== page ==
There was a night four and a half years ago when my mom sat down and wrote about death, and Heaven, and her thoughts on it all. Yesterday afternoon, standing in her bedroom, going through her things, I found those words, and they were exactly what I needed from her. She just wasn’t there to say them to me.
My mom wrote often throughout her life, and she passed on to me the importance of writing when you had too much weighing on your mind to keep the thoughts straight. Writing was her solace, especially as she faced cancer, and treatment, and the many trials that made her come face to face with her own mortality.
She was the type of person who would dive in with both feet to face her fears, and learn from her experiences, and thankfully share the wisdom that resulted with her family. I learned a lot from her, but especially in the last years of her life. I even learned how to grieve for her.
Going through the things that made up someone’s life and deciding what stays and goes is very different than I expected. On one hand it is obviously heart-breaking. On the other it is comforting, leaving you crying one minute and laughing the next. There is something very freeing in deciding what truly reminds you of someone you love, and what just reminds you of the void they left. It’s the one thing in grieving that has been controllable.
I can get so overcome by feeling like my mom is a million miles away, and gone forever. I have been struggling a great deal with that lately. Yesterday I got the chance to remember all the little things about her that made her my mom, and the person she was above and beyond my mom. The person who kept every receipt, for years, in case she needed them. The person who had pictures of her children and grandchildren covering nearly every surface. The woman who taught herself to sew, and had things she had started making for my daughters, never thinking they would remain unfinished. She was the woman who kept birthday cards from my brother and I from when we were small children, and who had her bucket list written on a sticky note. And she was the woman who wrote things that were both gut-wrenching and absolutely hilarious about everything cancer was doing in her life.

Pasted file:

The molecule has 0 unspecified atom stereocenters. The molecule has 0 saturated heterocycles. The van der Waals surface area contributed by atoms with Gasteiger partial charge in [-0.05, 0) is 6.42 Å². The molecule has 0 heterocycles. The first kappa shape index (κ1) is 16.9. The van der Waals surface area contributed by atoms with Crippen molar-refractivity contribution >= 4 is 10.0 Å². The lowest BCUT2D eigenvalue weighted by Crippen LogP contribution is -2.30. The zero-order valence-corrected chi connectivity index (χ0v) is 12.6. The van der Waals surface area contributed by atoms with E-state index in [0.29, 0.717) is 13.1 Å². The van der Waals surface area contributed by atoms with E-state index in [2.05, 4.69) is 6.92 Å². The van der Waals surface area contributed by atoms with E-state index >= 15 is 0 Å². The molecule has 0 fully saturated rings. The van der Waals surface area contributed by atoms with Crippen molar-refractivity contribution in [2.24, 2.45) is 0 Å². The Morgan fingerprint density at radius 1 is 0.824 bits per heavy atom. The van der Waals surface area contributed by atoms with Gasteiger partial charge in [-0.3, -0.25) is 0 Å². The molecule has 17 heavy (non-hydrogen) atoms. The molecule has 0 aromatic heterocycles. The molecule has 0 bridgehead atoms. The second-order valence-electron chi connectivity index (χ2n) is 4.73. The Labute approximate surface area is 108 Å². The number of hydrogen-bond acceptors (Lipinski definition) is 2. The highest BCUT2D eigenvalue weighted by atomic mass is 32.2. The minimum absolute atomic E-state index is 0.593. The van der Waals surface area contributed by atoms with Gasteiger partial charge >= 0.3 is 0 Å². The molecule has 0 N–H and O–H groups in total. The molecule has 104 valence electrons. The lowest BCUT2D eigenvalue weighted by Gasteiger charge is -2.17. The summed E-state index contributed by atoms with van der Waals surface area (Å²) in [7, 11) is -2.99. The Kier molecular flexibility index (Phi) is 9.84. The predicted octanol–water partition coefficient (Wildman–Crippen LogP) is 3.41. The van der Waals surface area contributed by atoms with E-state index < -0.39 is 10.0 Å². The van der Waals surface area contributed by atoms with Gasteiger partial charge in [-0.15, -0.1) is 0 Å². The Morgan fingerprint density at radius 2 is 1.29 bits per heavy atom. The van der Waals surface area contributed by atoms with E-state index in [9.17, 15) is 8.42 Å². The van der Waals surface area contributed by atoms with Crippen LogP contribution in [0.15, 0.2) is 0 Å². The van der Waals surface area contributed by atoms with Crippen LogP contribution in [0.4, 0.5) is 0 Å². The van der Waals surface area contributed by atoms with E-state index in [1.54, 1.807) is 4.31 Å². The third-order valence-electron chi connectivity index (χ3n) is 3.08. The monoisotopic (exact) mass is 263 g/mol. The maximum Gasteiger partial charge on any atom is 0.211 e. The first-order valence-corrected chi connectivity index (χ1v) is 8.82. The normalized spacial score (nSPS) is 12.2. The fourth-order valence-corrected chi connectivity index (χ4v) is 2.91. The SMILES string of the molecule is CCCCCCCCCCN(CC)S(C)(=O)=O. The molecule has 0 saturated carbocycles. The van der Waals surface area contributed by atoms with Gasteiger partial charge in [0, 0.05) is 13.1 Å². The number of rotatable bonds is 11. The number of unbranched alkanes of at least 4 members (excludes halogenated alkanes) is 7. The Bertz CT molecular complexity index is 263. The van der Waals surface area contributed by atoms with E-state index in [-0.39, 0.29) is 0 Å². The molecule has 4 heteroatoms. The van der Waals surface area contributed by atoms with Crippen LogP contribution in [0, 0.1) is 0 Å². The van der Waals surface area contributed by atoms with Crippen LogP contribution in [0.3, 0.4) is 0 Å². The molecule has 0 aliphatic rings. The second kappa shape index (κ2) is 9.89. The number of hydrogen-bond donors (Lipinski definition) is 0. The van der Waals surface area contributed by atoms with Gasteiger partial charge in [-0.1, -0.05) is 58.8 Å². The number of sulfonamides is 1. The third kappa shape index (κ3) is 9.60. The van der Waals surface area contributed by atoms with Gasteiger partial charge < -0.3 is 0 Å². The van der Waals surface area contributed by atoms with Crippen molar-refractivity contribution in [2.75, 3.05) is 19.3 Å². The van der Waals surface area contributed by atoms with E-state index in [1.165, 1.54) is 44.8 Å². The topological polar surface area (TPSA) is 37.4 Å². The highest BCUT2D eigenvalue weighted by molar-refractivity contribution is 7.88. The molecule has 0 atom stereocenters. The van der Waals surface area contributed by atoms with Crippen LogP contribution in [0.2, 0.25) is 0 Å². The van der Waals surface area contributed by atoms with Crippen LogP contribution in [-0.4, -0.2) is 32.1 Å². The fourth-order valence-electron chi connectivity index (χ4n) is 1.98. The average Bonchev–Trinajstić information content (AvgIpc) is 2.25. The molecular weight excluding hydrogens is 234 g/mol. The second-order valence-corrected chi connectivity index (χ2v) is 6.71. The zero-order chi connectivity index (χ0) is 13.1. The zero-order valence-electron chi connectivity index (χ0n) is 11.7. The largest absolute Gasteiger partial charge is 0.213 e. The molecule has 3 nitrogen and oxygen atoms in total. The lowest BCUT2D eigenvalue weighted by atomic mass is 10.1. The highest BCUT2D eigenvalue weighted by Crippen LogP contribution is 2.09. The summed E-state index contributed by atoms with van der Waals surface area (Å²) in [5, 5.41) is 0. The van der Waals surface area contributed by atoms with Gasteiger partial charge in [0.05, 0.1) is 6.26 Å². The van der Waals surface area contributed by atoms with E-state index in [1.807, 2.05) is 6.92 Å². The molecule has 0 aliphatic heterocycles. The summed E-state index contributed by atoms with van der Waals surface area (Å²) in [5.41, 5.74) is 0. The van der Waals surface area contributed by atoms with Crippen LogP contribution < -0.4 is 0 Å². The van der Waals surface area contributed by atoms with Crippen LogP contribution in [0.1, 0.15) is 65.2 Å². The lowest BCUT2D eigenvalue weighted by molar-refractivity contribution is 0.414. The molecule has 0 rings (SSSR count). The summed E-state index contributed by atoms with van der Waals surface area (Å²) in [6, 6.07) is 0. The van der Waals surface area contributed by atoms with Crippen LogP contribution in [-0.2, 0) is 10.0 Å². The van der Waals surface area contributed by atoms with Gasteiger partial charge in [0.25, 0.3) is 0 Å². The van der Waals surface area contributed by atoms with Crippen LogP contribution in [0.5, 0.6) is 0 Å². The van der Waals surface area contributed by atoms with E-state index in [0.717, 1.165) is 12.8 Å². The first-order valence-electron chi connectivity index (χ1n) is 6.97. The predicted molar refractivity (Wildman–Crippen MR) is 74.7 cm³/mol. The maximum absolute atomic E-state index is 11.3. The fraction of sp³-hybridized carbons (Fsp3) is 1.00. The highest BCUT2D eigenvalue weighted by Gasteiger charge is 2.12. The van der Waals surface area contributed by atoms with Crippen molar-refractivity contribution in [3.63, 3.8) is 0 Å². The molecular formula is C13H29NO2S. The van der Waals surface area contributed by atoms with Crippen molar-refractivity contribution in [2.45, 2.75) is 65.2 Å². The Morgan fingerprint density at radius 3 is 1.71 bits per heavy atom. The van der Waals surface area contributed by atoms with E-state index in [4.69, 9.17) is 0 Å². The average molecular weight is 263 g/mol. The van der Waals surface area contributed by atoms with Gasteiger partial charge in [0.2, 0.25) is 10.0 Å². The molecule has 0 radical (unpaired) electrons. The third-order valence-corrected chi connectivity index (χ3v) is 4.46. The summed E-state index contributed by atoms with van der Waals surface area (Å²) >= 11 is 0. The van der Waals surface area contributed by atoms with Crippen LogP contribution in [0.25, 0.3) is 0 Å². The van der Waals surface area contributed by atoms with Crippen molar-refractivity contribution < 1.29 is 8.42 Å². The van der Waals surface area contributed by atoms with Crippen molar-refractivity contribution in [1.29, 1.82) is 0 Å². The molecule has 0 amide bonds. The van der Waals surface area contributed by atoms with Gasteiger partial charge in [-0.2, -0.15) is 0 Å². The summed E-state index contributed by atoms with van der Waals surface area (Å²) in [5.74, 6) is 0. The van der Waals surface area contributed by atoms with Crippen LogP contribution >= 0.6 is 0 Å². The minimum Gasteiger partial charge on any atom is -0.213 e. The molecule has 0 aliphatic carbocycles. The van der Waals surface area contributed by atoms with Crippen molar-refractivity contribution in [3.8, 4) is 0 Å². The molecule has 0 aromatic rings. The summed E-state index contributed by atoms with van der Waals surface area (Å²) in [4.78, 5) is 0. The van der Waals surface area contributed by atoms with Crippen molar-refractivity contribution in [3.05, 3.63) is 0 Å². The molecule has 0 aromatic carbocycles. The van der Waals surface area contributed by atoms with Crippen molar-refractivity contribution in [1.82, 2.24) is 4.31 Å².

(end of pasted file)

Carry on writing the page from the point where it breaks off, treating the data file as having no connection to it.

I can’t figure out what to call the emotion that results from my now knowing the answers to the questions she posed in her writing. She wondered if cancer would take her life. She wondered if it would be something else. And she wondered when her life on Earth would end. I now know those answers.
But my mom wrote about Heaven too. She wrote hopeful, deeply spiritual things. Reading her words felt like talking with her again. And those words comforted me in the ways I have needed so much lately, and in a way that only she could. I haven’t learned yet what God’s plan is for my mom leaving this world so much sooner than I would have ever expected, but I know at the very least, that there was a plan in my mom’s writing on a night over four years ago. It was a small comfort from her, even if she never expected it to be. So I can be grateful for that.